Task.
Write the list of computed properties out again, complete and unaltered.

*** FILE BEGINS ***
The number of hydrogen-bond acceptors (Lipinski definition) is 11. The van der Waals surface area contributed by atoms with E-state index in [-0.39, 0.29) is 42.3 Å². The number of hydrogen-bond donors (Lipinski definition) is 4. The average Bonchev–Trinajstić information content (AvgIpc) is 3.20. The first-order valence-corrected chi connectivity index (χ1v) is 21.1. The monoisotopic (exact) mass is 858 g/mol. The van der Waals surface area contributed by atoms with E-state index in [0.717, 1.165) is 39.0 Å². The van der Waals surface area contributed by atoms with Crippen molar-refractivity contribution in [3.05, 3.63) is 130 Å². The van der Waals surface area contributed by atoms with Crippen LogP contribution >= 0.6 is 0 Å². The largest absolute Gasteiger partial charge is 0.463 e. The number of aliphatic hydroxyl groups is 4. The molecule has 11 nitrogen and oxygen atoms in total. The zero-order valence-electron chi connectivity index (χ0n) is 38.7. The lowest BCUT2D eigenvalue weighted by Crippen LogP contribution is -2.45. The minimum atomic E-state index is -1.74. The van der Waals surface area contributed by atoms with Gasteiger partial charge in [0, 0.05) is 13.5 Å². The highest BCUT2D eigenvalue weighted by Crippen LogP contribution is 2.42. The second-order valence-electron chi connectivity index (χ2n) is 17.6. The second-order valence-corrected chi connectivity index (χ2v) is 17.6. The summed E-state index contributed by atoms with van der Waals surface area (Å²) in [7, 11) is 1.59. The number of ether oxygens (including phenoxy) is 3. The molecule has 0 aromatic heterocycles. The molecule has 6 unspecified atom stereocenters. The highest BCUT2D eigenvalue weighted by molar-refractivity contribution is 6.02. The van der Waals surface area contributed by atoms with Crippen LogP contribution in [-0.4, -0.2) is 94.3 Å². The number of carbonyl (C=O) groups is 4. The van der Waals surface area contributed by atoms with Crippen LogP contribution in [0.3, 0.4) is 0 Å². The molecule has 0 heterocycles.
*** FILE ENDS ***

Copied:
The number of hydrogen-bond acceptors (Lipinski definition) is 11. The van der Waals surface area contributed by atoms with E-state index in [-0.39, 0.29) is 42.3 Å². The number of hydrogen-bond donors (Lipinski definition) is 4. The average Bonchev–Trinajstić information content (AvgIpc) is 3.20. The first-order valence-corrected chi connectivity index (χ1v) is 21.1. The monoisotopic (exact) mass is 858 g/mol. The van der Waals surface area contributed by atoms with E-state index in [0.717, 1.165) is 39.0 Å². The van der Waals surface area contributed by atoms with Crippen molar-refractivity contribution in [3.05, 3.63) is 130 Å². The van der Waals surface area contributed by atoms with Crippen LogP contribution >= 0.6 is 0 Å². The largest absolute Gasteiger partial charge is 0.463 e. The number of aliphatic hydroxyl groups is 4. The molecule has 11 nitrogen and oxygen atoms in total. The zero-order valence-electron chi connectivity index (χ0n) is 38.7. The lowest BCUT2D eigenvalue weighted by Crippen LogP contribution is -2.45. The minimum atomic E-state index is -1.74. The van der Waals surface area contributed by atoms with Gasteiger partial charge in [0, 0.05) is 13.5 Å². The highest BCUT2D eigenvalue weighted by Crippen LogP contribution is 2.42. The second-order valence-electron chi connectivity index (χ2n) is 17.6. The second-order valence-corrected chi connectivity index (χ2v) is 17.6. The summed E-state index contributed by atoms with van der Waals surface area (Å²) in [7, 11) is 1.59. The number of ether oxygens (including phenoxy) is 3. The molecule has 0 aromatic heterocycles. The molecule has 6 unspecified atom stereocenters. The highest BCUT2D eigenvalue weighted by molar-refractivity contribution is 6.02. The van der Waals surface area contributed by atoms with Crippen LogP contribution in [-0.4, -0.2) is 94.3 Å². The number of carbonyl (C=O) groups is 4. The van der Waals surface area contributed by atoms with Crippen LogP contribution in [0.3, 0.4) is 0 Å². The molecule has 0 heterocycles.